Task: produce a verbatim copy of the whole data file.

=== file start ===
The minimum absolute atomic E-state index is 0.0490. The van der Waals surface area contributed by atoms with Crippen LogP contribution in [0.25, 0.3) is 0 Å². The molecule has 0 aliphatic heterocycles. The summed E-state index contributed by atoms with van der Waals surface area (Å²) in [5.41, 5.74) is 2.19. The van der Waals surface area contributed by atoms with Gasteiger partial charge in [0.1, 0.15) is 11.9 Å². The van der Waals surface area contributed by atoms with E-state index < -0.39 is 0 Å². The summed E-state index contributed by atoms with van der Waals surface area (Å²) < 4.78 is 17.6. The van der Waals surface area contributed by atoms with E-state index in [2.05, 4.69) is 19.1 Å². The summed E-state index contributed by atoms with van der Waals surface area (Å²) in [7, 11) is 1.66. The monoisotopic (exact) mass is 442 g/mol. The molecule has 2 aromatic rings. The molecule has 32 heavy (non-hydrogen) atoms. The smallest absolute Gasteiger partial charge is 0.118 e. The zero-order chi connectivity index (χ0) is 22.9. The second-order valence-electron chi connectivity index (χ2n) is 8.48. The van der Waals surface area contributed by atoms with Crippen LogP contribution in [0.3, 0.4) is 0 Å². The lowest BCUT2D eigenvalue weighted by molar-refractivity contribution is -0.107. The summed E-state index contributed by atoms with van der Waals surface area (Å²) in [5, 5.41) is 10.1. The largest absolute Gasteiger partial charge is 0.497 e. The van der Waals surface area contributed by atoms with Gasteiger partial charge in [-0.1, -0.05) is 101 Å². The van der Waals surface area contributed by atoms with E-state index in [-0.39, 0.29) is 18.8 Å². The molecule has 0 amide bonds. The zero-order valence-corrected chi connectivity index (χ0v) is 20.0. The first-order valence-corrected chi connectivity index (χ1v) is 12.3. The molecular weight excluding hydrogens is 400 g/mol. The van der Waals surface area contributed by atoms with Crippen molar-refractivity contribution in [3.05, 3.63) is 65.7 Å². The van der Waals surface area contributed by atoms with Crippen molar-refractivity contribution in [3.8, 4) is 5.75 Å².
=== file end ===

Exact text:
The minimum absolute atomic E-state index is 0.0490. The van der Waals surface area contributed by atoms with Crippen LogP contribution in [0.25, 0.3) is 0 Å². The molecule has 0 aliphatic heterocycles. The summed E-state index contributed by atoms with van der Waals surface area (Å²) in [5.41, 5.74) is 2.19. The van der Waals surface area contributed by atoms with Gasteiger partial charge in [0.1, 0.15) is 11.9 Å². The van der Waals surface area contributed by atoms with E-state index < -0.39 is 0 Å². The summed E-state index contributed by atoms with van der Waals surface area (Å²) < 4.78 is 17.6. The van der Waals surface area contributed by atoms with E-state index in [2.05, 4.69) is 19.1 Å². The summed E-state index contributed by atoms with van der Waals surface area (Å²) in [7, 11) is 1.66. The monoisotopic (exact) mass is 442 g/mol. The molecule has 2 aromatic rings. The molecule has 32 heavy (non-hydrogen) atoms. The smallest absolute Gasteiger partial charge is 0.118 e. The zero-order chi connectivity index (χ0) is 22.9. The second-order valence-electron chi connectivity index (χ2n) is 8.48. The van der Waals surface area contributed by atoms with Crippen LogP contribution in [0.3, 0.4) is 0 Å². The lowest BCUT2D eigenvalue weighted by molar-refractivity contribution is -0.107. The summed E-state index contributed by atoms with van der Waals surface area (Å²) in [5, 5.41) is 10.1. The largest absolute Gasteiger partial charge is 0.497 e. The van der Waals surface area contributed by atoms with Gasteiger partial charge in [-0.1, -0.05) is 101 Å². The van der Waals surface area contributed by atoms with E-state index in [-0.39, 0.29) is 18.8 Å². The molecule has 0 amide bonds. The zero-order valence-corrected chi connectivity index (χ0v) is 20.0. The first-order valence-corrected chi connectivity index (χ1v) is 12.3. The molecular weight excluding hydrogens is 400 g/mol. The van der Waals surface area contributed by atoms with Crippen molar-refractivity contribution in [3.05, 3.63) is 65.7 Å². The van der Waals surface area contributed by atoms with Crippen molar-refractivity contribution in [3.8, 4) is 5.75 Å².